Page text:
Britain's Blue Passports Post-Brexit Will Be Made By Franco-Dutch Firm
For many people, the Brexit vote was a matter of taking back control and - for older generations - to get back the dearly-missed blue passports from before the UK joined the EU in the 1970s.
Now in a twist of irony, it turns out that the new 'old' passports won't be as British as they seem as the passports will be made by a Franco-Dutch company, according to reports.
According to the Daily Telegraph, the contract to manufacture the new passports is likely to be awarded to Gemalto, a digital security company based in Amsterdam and listed on the Dutch and French stock exchanges.
The firm, which is the world's biggest supplier of SIM cards, undercut rival bids - including one from a British firm by around £50m ($70.8m), the newspaper reports.
In another detail likely to infuriate Brexiteers, the tender to produce the passports was across the EU under single market rules. You have to laugh, I suppose.
Well, unless you're former cabinet minister Priti Patel, a prominent Eurosceptic, who called the move a 'national humiliation'.
Patel told the Sun: "This should be a moment that we should be celebrating. The return of our iconic blue passport will re-establish the British identity.
"But to be putting the job in the hands of the French is simply astonishing. It is a national humiliation."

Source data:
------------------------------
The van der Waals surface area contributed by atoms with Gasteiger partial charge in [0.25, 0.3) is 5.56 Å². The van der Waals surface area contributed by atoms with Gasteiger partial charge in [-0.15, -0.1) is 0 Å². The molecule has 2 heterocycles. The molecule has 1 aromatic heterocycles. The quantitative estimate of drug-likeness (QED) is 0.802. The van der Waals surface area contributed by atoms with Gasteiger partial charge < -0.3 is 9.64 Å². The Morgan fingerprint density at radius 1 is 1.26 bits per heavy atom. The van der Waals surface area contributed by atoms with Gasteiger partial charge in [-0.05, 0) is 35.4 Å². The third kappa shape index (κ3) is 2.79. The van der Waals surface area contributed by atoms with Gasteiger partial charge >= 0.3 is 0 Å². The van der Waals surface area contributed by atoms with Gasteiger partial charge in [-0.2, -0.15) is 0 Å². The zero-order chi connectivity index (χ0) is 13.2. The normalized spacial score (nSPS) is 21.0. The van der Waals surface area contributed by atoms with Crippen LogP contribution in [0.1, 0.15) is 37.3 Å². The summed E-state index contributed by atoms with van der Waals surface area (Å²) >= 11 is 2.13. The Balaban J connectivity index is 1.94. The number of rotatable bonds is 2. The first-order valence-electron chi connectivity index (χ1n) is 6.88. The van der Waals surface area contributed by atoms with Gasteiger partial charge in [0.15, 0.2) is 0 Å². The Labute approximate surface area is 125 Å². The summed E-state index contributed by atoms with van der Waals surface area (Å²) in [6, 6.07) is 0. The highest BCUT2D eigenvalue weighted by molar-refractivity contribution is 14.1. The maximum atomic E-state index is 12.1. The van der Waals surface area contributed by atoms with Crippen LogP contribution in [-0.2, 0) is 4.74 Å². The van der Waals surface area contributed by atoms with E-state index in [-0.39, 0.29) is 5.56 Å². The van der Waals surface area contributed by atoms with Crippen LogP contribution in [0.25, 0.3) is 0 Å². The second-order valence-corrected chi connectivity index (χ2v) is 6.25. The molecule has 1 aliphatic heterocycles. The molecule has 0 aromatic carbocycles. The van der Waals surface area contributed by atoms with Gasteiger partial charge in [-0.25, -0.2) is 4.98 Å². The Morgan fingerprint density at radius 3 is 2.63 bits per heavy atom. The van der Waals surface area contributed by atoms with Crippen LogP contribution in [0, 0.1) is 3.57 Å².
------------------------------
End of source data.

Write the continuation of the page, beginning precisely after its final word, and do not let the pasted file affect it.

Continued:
Patel and other Eurosceptic MPs have urged the Home Secretary Amber Rudd and the government to look at the decision to see if they can combat it.
Prominent Remainers have also taken the opportunity to put the boot into the decision, calling the blue passport saga a 'farce'.
Liberal Democrat Brexit spokesman Tom Brake told PA: "First it was established that we did not have to leave the EU to have blue passports. Now we learn that the passports will be printed by a foreign company.
"And to add insult to injury, we will pay over the odds for them because the value of the pound has fallen since Brexit and they will have to be imported.
"Brexit is far too high a price to pay for a blue passport."
A Home Office spokeswoman said the department is running 'a fair and open competition' for the contract to ensure new passports are high quality, secure and offer the best value for money.
"All passports will continue to be personalised with the holder's details in the United Kingdom, meaning that no personal data will leave the UK," the spokeswoman stressed.
"We do not require passports to be manufactured in the UK. A proportion of blank passport books are currently manufactured overseas, and there are no security or operational reasons why this would not continue."
Featured Image Credit: PA